Wine costs as much as an energy bill


Wine is expensive. I mean, fiendishly expensive. We tell ourselves that it’s not, but it really is. Allow me to horrify my 12-year-old former self with a public demonstration of arithmetic.

The average price of a decent bottle of still wine – by which I mean a bottle that you’d find in a specialist shop rather than a supermarket – is £15.70. That’s what The Wine Merchant survey told us this year, but that was before the duty hike hit.

Let’s pretend this has been the only inflationary pressure to afflict the industry since our January poll. So now we’re adding a nominal 44p, and that price tag has jumped to £16.14. (We’ll ignore VAT for now, if only because it’s so boring.)

We’d like to hope that people who really engage with wine will open a bottle at least three times a week; maybe one on Wednesday night and a couple at the weekend. So that’s a minimum weekly spend of £48.42. Over a year, that comes to £2,517.84, or £209.82 a month.

You’ll note that this fag-packet mathematics assumes that our consumer never treats themselves to a special-occasion wine, never hosts parties, and never buys a bottle as a gift. Neither are we factoring in the wine they might buy in restaurants – or, if they’re feeling reckless, a pub. But let’s keep the numbers on the conservative side, to avoid any suggestion of hyperbole or exaggeration.

If that figure of £2,517.84 sounds kind of familiar, it might be because a number about that size is regularly quoted in conversations about energy bills. According to documents in the House of Commons Library, “the average annual gas and electricity bill for a direct debit customer with ‘typical’ levels of consumption is £2,500”. People are struggling to cope with bills of that magnitude. So what makes us confident they can afford to spend the same again on something as non-essential as wine?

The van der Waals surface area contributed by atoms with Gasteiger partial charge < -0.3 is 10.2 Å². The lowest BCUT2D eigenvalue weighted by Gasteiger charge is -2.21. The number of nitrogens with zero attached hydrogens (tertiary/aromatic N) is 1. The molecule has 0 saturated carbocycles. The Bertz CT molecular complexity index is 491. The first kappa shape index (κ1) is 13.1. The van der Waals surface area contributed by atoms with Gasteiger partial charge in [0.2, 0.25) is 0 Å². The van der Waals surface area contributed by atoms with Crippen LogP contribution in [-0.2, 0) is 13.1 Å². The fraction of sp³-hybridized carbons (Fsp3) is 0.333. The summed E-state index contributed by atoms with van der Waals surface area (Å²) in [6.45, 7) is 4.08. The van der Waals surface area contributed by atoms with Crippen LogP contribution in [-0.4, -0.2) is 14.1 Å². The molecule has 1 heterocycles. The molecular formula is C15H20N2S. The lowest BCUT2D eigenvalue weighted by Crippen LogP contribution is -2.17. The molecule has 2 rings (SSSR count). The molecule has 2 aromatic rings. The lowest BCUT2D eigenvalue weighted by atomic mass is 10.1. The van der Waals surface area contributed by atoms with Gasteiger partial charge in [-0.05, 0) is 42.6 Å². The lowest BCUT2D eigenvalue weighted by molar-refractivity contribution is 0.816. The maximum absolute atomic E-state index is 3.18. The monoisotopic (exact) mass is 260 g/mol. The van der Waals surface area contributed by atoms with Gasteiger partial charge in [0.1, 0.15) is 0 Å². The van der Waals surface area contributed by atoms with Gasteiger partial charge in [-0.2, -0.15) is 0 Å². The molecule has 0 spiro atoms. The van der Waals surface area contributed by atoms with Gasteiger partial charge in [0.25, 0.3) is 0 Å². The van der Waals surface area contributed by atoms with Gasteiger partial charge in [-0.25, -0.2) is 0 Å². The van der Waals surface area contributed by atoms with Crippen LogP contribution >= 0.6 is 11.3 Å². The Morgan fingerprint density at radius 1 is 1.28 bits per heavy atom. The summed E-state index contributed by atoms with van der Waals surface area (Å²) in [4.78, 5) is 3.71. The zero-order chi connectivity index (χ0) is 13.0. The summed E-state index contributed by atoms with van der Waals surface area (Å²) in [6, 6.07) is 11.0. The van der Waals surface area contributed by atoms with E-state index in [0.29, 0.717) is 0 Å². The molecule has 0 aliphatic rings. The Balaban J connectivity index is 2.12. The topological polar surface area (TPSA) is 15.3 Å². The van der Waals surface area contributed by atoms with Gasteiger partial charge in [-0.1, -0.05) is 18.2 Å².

Yes, we know that certain sections of society are insulated from the cruelty of the cost-of-living crisis, and that consumers in these categories won’t worry unduly about how they fund their wine habit. But, talking to independents all over the UK, I’m hearing that even some of these lucky people are cutting down or trading down.

I recently had an instructive chat with a long-established merchant who has seen 15% disappear from his turnover this year, even though footfall is up. It’s been suggested that, instead of placing his premium wines at eye level, he moves them to the bottom shelf and gives the prime slots to a small selection priced £10 and below.

These form part of what he’s calling a cost-of-living range, with wines that can deliver a 30% margin even at prices as low as £7.50. He’s a shrewd buyer, and has been sourcing some surprisingly good quality varietals from Eastern Europe. One Bulgarian Chardonnay, he tells me, “is like Mâcon-Villages … it’s fantastic”.

It sounds like a plan to me, and one that many independents will soon be putting into practice in one form or another, if they haven’t already. But congratulations to any merchant who is able to take this latest duty increase in their stride.

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